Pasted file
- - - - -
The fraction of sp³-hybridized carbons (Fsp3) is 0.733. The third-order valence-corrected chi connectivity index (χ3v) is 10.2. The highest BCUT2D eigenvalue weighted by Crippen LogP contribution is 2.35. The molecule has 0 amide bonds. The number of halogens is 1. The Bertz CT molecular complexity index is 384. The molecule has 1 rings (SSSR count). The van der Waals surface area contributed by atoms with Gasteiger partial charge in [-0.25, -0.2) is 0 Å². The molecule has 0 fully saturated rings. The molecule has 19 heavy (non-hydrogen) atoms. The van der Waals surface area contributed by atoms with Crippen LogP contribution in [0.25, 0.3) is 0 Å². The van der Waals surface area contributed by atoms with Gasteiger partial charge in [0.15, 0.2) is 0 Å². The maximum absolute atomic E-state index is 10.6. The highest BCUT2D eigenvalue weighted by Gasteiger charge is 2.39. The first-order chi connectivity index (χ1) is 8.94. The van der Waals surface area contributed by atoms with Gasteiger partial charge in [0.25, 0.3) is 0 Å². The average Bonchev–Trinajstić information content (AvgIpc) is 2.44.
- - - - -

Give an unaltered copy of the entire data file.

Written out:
The fraction of sp³-hybridized carbons (Fsp3) is 0.733. The third-order valence-corrected chi connectivity index (χ3v) is 10.2. The highest BCUT2D eigenvalue weighted by Crippen LogP contribution is 2.35. The molecule has 0 amide bonds. The number of halogens is 1. The Bertz CT molecular complexity index is 384. The molecule has 1 rings (SSSR count). The van der Waals surface area contributed by atoms with Gasteiger partial charge in [-0.25, -0.2) is 0 Å². The molecule has 0 fully saturated rings. The molecule has 19 heavy (non-hydrogen) atoms. The van der Waals surface area contributed by atoms with Crippen LogP contribution in [0.25, 0.3) is 0 Å². The van der Waals surface area contributed by atoms with Gasteiger partial charge in [0.15, 0.2) is 0 Å². The maximum absolute atomic E-state index is 10.6. The highest BCUT2D eigenvalue weighted by Gasteiger charge is 2.39. The first-order chi connectivity index (χ1) is 8.94. The van der Waals surface area contributed by atoms with Gasteiger partial charge in [0.25, 0.3) is 0 Å². The average Bonchev–Trinajstić information content (AvgIpc) is 2.44.